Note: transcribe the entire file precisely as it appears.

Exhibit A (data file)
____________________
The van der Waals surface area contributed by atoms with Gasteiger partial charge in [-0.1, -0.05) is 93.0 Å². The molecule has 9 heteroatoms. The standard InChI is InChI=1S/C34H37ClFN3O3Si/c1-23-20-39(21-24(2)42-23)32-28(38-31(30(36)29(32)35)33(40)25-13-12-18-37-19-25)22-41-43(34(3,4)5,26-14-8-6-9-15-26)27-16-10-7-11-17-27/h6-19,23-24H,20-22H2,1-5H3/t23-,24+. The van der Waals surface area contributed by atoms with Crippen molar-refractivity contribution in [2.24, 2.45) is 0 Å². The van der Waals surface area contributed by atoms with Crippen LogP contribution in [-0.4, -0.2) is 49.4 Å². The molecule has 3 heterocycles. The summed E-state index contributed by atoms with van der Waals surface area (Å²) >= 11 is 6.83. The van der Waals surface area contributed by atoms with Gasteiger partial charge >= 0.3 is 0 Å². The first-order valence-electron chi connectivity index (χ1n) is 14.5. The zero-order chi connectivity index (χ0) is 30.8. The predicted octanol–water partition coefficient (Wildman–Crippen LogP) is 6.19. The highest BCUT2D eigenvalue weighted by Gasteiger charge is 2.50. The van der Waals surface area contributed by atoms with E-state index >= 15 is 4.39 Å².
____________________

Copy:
The van der Waals surface area contributed by atoms with Gasteiger partial charge in [-0.1, -0.05) is 93.0 Å². The molecule has 9 heteroatoms. The standard InChI is InChI=1S/C34H37ClFN3O3Si/c1-23-20-39(21-24(2)42-23)32-28(38-31(30(36)29(32)35)33(40)25-13-12-18-37-19-25)22-41-43(34(3,4)5,26-14-8-6-9-15-26)27-16-10-7-11-17-27/h6-19,23-24H,20-22H2,1-5H3/t23-,24+. The van der Waals surface area contributed by atoms with Crippen molar-refractivity contribution in [2.24, 2.45) is 0 Å². The van der Waals surface area contributed by atoms with Crippen LogP contribution in [-0.4, -0.2) is 49.4 Å². The molecule has 3 heterocycles. The summed E-state index contributed by atoms with van der Waals surface area (Å²) >= 11 is 6.83. The van der Waals surface area contributed by atoms with Gasteiger partial charge >= 0.3 is 0 Å². The first-order valence-electron chi connectivity index (χ1n) is 14.5. The zero-order chi connectivity index (χ0) is 30.8. The predicted octanol–water partition coefficient (Wildman–Crippen LogP) is 6.19. The highest BCUT2D eigenvalue weighted by Gasteiger charge is 2.50. The van der Waals surface area contributed by atoms with E-state index >= 15 is 4.39 Å².